Decluttering is my goal for 2015 and since the begging of the year I have reserved Thursday posts for the update on my efforts. Well, I haven't given up, don't worry. Last weekend I was mostly dealing with...you guessed!...paperwork.
And so today I decided to make an exception to the usual posts to talk about strategies to deal with paper & paperwork. Paperwork does not have to be a monster in your closet and you don't need to feel you are drowning in it before you take action.
Here are 5 tips to help you reduce the amount of paper and paperwork in your house, decide what you really need to save and file it in a way that keeps documents ordered but accessible when you need them. They are part of a system I have been gradually implementing since January and that has been a huge help in decluttering.
This should be your first goal. The less you take home, the less you'll have to deal with later. Obviously there is paperwork that you must save, but...for example, have you ever opened your mailbox and found it full of advertising leaflets and spam mail? That's clutter you don't need to take home. Just find the nearest trash can or recycling bin and throw it away immediately.
Cancel subscriptions from magazines no one really reads at your house, or switch to digital subscriptions (more on that below) and you'll be reducing paper clutter AND saving money at the same time.
Piles are the worst kind of clutter there is, because after a while you can't remember what is at the bottom or why you started the pile in the first place. Storing paperwork in shelves or drawers without a filing system may keep the papers out of sight but is the same as keeping piles on top of furniture. Not to mention those bills that you needed to pay and that are forever lost in the mess...
So make sure you reserve time to deal with paperwork on a regular basis. If you have a lot of it accumulated, it will take you longer in the beginning, but once you've managed to tame the worst of it, half and hour a week should be enough to keep up with paperwork. Since I work full time during the week, I usually do this on Saturday mornings, though I've been trying make an effort to file away most of the need-to-save-at-least-for now papers as they come home, to avoid having a large pile to deal with during the weekend.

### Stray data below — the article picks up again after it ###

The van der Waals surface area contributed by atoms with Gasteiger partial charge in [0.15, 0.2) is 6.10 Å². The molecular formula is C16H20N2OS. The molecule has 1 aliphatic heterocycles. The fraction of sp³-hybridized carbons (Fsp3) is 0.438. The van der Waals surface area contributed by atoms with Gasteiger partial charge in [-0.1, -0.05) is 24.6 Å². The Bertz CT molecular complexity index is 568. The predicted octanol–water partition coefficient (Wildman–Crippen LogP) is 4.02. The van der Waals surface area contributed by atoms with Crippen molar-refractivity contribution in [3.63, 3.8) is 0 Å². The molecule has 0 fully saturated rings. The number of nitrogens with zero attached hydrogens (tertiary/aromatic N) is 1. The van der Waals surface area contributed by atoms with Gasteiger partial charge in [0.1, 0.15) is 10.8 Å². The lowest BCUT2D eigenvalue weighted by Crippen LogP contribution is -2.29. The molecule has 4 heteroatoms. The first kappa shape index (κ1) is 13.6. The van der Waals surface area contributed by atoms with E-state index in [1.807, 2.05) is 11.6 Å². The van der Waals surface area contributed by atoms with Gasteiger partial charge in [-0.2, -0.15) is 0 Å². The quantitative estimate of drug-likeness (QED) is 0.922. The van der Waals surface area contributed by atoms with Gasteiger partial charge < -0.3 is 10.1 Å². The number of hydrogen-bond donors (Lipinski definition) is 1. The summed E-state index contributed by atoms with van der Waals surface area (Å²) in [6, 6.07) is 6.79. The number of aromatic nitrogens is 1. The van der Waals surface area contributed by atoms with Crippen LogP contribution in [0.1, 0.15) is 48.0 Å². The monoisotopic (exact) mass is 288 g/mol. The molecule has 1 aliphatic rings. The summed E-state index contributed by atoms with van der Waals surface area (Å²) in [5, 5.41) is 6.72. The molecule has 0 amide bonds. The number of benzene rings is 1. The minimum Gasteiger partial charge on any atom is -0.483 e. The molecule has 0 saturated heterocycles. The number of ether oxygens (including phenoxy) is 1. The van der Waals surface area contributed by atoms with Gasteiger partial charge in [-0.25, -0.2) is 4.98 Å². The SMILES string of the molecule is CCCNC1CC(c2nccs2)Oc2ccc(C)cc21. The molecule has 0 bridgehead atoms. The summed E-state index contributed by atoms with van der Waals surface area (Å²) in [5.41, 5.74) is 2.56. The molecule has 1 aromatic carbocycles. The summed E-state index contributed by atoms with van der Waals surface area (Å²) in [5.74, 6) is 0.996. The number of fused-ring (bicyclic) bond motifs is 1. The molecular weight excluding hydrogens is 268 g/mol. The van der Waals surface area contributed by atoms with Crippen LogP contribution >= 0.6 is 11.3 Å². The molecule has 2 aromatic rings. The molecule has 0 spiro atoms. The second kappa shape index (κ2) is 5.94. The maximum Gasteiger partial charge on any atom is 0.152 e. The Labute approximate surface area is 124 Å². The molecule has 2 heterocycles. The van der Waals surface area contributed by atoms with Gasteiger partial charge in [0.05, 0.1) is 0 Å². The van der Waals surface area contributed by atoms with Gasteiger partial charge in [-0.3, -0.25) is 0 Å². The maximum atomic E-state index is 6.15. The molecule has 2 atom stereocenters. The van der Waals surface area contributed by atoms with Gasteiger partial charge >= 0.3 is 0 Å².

This is one of the most important aspects of keeping up with paperwork and is, in itself, worthy of a separate post, but it also something I believe is very personal, so what works for me may not work for you at all. In my case, I keep a series of separate files:
- house documents (mortgages, insurance, taxes...)
- house invoices & payments (utilities, cable TV, condominium costs,...)
- work & health
My husband has his own file and the kids also have a separate file for each (where I keep everything related to them, including school reports and medical exams).
Every country is different, but usually there is a minimum period of time during which you need to keep certain documents (taxes, for example). After that period, any claims are invalid and therefore you no longer need to save all that paper.
Check the legal requirements in place where you live and get rid of everything that is past the minimum legal term. Or, if you're really picky about this, at least scan the documents and save them in your computer.
There are several parts to this tip.
First, you can stop buying newspapers, magazines and even books if you can read them online. It takes a while to get used to (at least in my case it did), but in the end it pays off. I have been doing this with books and I couldn't be happier. I read a lot and my bookshelves were so crammed I couldn't even find the book I was looking for most of the times. Since the beginning of 2015 I'm fully digital, meaning that I have not bought a single physical book and I'm slowly replacing my physical library with a digital one (and getting rid of the old books). With cloud storage you don't even need to worry about backups and your content is always accessible wherever you go. And it's much cheaper too.
Then you can scan all documents, invoices and other stuff you don't really need to keep in paper format. Save them to your computer, back them up if you want, but get rid of the paper. Even better, check if your service providers have electronic invoicing available and sign up for it, so you can bypass paper altogether.
And finally, if you are a crafter (or have any other kind of hobby, really), I'm betting you have lots of crafts magazines and patterns around. That's me. Guilty as charged.
But really, how many magazines have you saved because they have that one idea that you want to make some day? How many patterns have you got that were never used and probably are never going to be? I have lots of patterns for baby clothes that, now that my kids are seven and four, are just not needed any more. Scan that one particular page or pattern and save it in digital format. You can even pin it on a Pinterest board and it will always there when you need it. And if you ever want to use it, you can always print it back. But until then, there will be a lot less paper in your house.
Was this useful to you? Do you have any other tips? I'm waging war on clutter this year, so any suggestions are welcome. Here is to an (almost) paperless 2015!